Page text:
In Unstructured Overlay Networks, the peers are organized to a Small World Network[40]. Taking the example of dijjer[41], the peers dynamically organize themselves to a mesh. Each peer has a hash calculated from its IP address and port. The data is stored in blocks, and each block has an associated hash. The nodes tend to store data with a hash value that is closest to their own hash. When a request to a URL is made by an HTTP client, the node will contact the origin server for a HEAD request obtaining the size, last modified time and if the object can be cached. The hash is calculated using the above information. Once the hash is calculated, the node will try to find another node with a hash value closer to the data hash than itself. If it finds none, then it retrieves the block and caches it. If it finds another node with a hash closer to the data hash, then the request is forwarded to that node. A different approach is taken by NoTorrent[42]. It is a system that adapts peer to peer bittorrent protocol to web caching. It includes a torrent tracker which keeps track of which nodes have downloaded which ranges of files, and this information is shared with other nodes on request. The NoTorrent nodes uses this information to contact other nodes that have a copy of the required file range.


[1] RFC 2616 Fielding, et al. http://www.w3.org/Protocols/rfc2616/rfc2616-sec13.html

[2] RFC 2186 http://www.ietf.org/rfc/rfc2186.txt

[3] RFC-DRAFT http://icp.ircache.net/carp.txt

[4] RFC http://www.squid-cache.org/CacheDigest/cache-digest-v5.txt

[5] RFC 2756 http://www.faqs.org/rfcs/rfc2756.html

[6] RFC-DRAFT http://tools.ietf.org/id/draft-wilson-wrec-wccp-v2-01.txt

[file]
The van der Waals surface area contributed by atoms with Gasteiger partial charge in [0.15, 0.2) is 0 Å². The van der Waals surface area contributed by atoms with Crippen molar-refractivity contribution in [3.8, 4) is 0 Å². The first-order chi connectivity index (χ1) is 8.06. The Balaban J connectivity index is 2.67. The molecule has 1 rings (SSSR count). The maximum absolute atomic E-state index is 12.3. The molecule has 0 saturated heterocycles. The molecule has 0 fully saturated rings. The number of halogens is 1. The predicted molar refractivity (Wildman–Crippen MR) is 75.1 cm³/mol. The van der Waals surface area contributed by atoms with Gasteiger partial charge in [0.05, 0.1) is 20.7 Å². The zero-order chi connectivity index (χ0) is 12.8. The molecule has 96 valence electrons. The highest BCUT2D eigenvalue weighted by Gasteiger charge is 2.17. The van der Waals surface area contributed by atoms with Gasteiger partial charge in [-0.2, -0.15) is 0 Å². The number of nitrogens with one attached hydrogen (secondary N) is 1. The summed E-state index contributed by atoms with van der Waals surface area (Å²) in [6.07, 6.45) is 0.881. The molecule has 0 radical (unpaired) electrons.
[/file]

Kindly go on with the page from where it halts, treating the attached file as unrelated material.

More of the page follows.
[7] RFC 3040 http://www.faqs.org/rfcs/rfc3040.html

[8] RFC 3507 http://www.icap-forum.org/documents/specification/rfc3507.txt

[9] RFC 3229 http://www.ietf.org/rfc/rfc3229.txt

[10] cache-channels http://ietfreport.isoc.org/all-ids/draft-nottingham-http-cache-channels-01.txt

[11] HTTP 1.0 http://www.ietf.org/rfc/rfc1945.txt

[12] HTTP 1.1 http://www.ietf.org/rfc/rfc2068.txt

[13] caching problems http://www.networksorcery.com/enp/rfc/rfc3143.txt

[14] cache-protocols http://www.web-cache.com/Writings/protocols-standards.html

[15] ICP Applications http://www.ietf.org/rfc/rfc2187.txt

[16] http://www.csd.uoc.gr/~hy558/papers/wang99survey.pdf

[17] http://www.isoc.org/inet98/proceedings/1k/1k_1.htm

[18] http://forskningsnett.uninett.no/arkiv/desire/sumreport/sumreport.html

[19] http://2002.iwcw.org/papers/18500200.pdf.

[20] http://www.squid-cache.org/mail-archive/squid-users/199807/0010.html

[21] CRISP http://www.cs.duke.edu/ari/cisi/crisp-recycle/crisp-recycle.html

[22] HTTP Notify http://www.w3.org/TR/WD-proxy

[23] PBV http://www.usenix.org/publications/library/proceedings/usits97/krishnamurthy.html

[24] PBI http://www.research.att.com/~bala/papers/psi-www7.ps.gz

[25] HTTP Distribution and Replication Protocol http://www.w3.org/TR/NOTE-drp-19970825.html

[26] Push Caching http://www.eecs.harvard.edu/~vino/web/hotos.ps

[27] Push Caching Protocol http://www.cs.uwaterloo.ca/~alopez-o/cspap/cache/Overview.html

[28] http://www.dstc.qut.edu.au/MSU/staff/povey/papers/dcache.ps

[29] http://www.codeontheroad.com/papers/HarvestCache.pdf

[30] http://www.iwcw.org/1998/25/3w3.html

[31] Web Caching and Its Applications - Nagraj http://books.google.com/books?isbn=1402080492

[32] Cachemesh http://workshop97.ircache.net/Papers/Wang/wang.txt

[33] http://sys192.cs.washington.edu/Related/xdcs.ps

[34] http://irl.cs.ucla.edu/AWC

[35] http://www.cs.rice.edu/Conferences/IPTPS02/176.pdf

[36] http://www.ics.uci.edu/~taylor/documents/2002-REST-TOIT.pdf

[37] http://research.microsoft.com/~antr/PAST/squirrel.pdf

[38] http://www.coralcdn.org/overview/

[39] DSHT http://www.coralcdn.org/docs/coral-iptps03.pdf

[40] http://en.wikipedia.org/wiki/Small_world_network

[41] http://code.google.com/p/dijjer/

[42] http://www.howardissimo.com/notorrent/

[43] http://www.cs.wisc.edu/~cao/papers/summary-cache/

[44] http://www.hpl.hp.com/techreports/1999/HPL-1999-109.ps

[45] http://www.sunlabs.com/features/lockss/index.html

[46] HQCM http://ieeexplore.ieee.org/xpl/freeabs_all.jsp?arnumber=801214

[47] WPAD http://www.ietf.org/proceedings/99nov/I-D/draft-ietf-wrec-wpad-01.txt

[48] http://www.dyncorp-is.com/darpa/meetings/ngi98oct/Files/Zhang%20NGI-final.ppt

[49] DOCP http://www.hpl.hp.com/techreports/1999/HPL-1999-109.html

[50] http://www-sor.inria.fr/projects/relais/index.html.en